Based on everything you say, we cannot help but question whether this agreement is actually working and useful?
Absolutely! It's important to go over the entire period - from the moment when the then-Republic of Macedonia gained independence, to now. Bulgaria was the first country to recognise its independence. Then we donated military equipment to the new state so it can fend off potential Yugoslavian forays. During the civil war of 2001 we stood firmly in support of preserving the territorial integrity and sovereignty of the Republic of Macedonia. We were also the first country to ratify the protocol on its NATO accession. This is why the first ever Bulgarian Presidency of the Council of the EU had as one of its priorities to convince the European partners that the bloc's enlargement is of extreme importance, and that the countries of the Western Balkans should be members of the EU and NATO. We have always acted in a spirit of cooperation, and we are doing it again now. All we want is for history to be truthfully presented and for Bulgaria not to be used as an instrument for gaining political dividends in election campaigns. It is very sad.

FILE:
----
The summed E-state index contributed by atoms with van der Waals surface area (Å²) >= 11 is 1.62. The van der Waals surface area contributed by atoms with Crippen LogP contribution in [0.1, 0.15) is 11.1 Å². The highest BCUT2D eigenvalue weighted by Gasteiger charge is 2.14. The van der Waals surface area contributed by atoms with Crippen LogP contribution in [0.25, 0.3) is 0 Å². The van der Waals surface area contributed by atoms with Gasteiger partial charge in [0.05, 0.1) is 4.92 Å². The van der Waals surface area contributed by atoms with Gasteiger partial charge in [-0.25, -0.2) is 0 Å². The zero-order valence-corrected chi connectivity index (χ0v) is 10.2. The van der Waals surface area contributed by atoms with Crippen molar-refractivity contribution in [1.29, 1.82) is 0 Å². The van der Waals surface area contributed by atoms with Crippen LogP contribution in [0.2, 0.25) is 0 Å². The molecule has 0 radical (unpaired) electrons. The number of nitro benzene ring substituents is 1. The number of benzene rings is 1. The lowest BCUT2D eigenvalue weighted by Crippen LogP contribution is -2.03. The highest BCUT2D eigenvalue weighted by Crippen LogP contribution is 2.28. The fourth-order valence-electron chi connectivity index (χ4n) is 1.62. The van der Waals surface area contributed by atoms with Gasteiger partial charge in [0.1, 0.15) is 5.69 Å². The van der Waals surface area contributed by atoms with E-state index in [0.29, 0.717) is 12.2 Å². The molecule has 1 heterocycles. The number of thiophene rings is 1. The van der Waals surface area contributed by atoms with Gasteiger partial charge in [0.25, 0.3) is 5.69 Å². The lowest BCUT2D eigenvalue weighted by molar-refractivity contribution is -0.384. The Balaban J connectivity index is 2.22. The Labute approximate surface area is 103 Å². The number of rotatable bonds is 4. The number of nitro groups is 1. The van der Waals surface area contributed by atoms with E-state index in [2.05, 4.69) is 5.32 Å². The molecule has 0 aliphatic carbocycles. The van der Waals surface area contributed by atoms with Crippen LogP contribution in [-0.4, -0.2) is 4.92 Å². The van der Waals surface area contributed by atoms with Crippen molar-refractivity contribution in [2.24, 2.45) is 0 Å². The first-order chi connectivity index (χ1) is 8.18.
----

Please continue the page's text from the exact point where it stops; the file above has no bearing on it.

So what is North Macedonia's path to the EU?
It depends on North Macedonia and its ability, on its way to European integration, to overcome what has been dividing us - hatred inherited from the past - and to muster up the courage to break the cycle of perpetuating lies with every young generation. We cannot be happy with a situation in which our neighbouring country's doctrine is rooted in fabrications and manipulations. I am glad that dissenting voices can now be heard over there, of people who are aware of the truth.
Has Euroscepticism gained ground as a result of the coronavirus pandemic? It is a topic that cannot be overlooked.